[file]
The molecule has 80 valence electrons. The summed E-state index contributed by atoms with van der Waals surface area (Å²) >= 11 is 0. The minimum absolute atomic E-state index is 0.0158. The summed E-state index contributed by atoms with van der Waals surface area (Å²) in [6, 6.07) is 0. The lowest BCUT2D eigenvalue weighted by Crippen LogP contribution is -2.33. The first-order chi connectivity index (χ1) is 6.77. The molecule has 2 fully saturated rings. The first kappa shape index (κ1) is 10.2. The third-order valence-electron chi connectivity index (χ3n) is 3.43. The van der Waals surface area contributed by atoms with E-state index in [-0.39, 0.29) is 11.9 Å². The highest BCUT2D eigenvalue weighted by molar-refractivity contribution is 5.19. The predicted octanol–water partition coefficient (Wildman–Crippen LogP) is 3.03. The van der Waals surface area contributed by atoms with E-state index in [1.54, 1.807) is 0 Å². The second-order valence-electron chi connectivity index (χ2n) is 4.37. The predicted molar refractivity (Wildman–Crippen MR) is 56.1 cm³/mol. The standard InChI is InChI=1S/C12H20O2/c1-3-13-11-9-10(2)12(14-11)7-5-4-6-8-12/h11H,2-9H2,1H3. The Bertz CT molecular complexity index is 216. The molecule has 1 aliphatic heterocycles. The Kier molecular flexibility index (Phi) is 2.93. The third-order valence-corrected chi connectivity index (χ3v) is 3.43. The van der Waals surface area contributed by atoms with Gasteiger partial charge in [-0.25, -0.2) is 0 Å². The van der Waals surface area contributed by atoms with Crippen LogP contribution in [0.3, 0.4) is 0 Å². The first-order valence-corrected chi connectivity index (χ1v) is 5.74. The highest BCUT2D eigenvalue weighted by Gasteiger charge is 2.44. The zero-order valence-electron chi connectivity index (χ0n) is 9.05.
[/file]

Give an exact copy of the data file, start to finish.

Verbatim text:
The molecule has 80 valence electrons. The summed E-state index contributed by atoms with van der Waals surface area (Å²) >= 11 is 0. The minimum absolute atomic E-state index is 0.0158. The summed E-state index contributed by atoms with van der Waals surface area (Å²) in [6, 6.07) is 0. The lowest BCUT2D eigenvalue weighted by Crippen LogP contribution is -2.33. The first-order chi connectivity index (χ1) is 6.77. The molecule has 2 fully saturated rings. The first kappa shape index (κ1) is 10.2. The third-order valence-electron chi connectivity index (χ3n) is 3.43. The van der Waals surface area contributed by atoms with E-state index in [-0.39, 0.29) is 11.9 Å². The highest BCUT2D eigenvalue weighted by molar-refractivity contribution is 5.19. The predicted octanol–water partition coefficient (Wildman–Crippen LogP) is 3.03. The van der Waals surface area contributed by atoms with E-state index in [1.54, 1.807) is 0 Å². The second-order valence-electron chi connectivity index (χ2n) is 4.37. The predicted molar refractivity (Wildman–Crippen MR) is 56.1 cm³/mol. The standard InChI is InChI=1S/C12H20O2/c1-3-13-11-9-10(2)12(14-11)7-5-4-6-8-12/h11H,2-9H2,1H3. The Bertz CT molecular complexity index is 216. The molecule has 1 aliphatic heterocycles. The Kier molecular flexibility index (Phi) is 2.93. The third-order valence-corrected chi connectivity index (χ3v) is 3.43. The van der Waals surface area contributed by atoms with Gasteiger partial charge in [-0.25, -0.2) is 0 Å². The van der Waals surface area contributed by atoms with Crippen LogP contribution in [0.3, 0.4) is 0 Å². The first-order valence-corrected chi connectivity index (χ1v) is 5.74. The highest BCUT2D eigenvalue weighted by Gasteiger charge is 2.44. The zero-order valence-electron chi connectivity index (χ0n) is 9.05.